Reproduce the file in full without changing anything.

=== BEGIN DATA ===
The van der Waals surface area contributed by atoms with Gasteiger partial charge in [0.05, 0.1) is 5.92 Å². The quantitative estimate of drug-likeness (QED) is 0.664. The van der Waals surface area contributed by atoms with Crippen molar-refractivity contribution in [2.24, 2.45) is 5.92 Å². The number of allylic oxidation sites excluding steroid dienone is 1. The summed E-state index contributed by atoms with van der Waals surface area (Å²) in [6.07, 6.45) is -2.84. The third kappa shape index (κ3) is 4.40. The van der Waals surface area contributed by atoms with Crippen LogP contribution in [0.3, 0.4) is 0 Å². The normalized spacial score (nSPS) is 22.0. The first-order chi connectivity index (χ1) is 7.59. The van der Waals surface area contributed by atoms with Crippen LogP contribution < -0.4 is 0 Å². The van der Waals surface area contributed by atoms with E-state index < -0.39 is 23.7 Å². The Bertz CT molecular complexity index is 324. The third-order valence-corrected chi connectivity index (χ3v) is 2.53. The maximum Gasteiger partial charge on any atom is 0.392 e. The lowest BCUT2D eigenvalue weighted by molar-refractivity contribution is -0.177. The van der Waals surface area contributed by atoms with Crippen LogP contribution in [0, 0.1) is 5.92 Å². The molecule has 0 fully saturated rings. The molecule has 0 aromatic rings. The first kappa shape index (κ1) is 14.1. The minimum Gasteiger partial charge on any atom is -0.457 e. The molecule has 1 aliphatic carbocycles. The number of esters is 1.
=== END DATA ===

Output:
The van der Waals surface area contributed by atoms with Gasteiger partial charge in [0.05, 0.1) is 5.92 Å². The quantitative estimate of drug-likeness (QED) is 0.664. The van der Waals surface area contributed by atoms with Crippen molar-refractivity contribution in [2.24, 2.45) is 5.92 Å². The number of allylic oxidation sites excluding steroid dienone is 1. The summed E-state index contributed by atoms with van der Waals surface area (Å²) in [6.07, 6.45) is -2.84. The third kappa shape index (κ3) is 4.40. The van der Waals surface area contributed by atoms with Crippen LogP contribution in [0.3, 0.4) is 0 Å². The normalized spacial score (nSPS) is 22.0. The first-order chi connectivity index (χ1) is 7.59. The van der Waals surface area contributed by atoms with Crippen LogP contribution < -0.4 is 0 Å². The van der Waals surface area contributed by atoms with E-state index < -0.39 is 23.7 Å². The Bertz CT molecular complexity index is 324. The third-order valence-corrected chi connectivity index (χ3v) is 2.53. The maximum Gasteiger partial charge on any atom is 0.392 e. The lowest BCUT2D eigenvalue weighted by molar-refractivity contribution is -0.177. The van der Waals surface area contributed by atoms with Crippen LogP contribution in [0, 0.1) is 5.92 Å². The molecule has 0 fully saturated rings. The molecule has 0 aromatic rings. The first kappa shape index (κ1) is 14.1. The minimum Gasteiger partial charge on any atom is -0.457 e. The molecule has 1 aliphatic carbocycles. The number of esters is 1.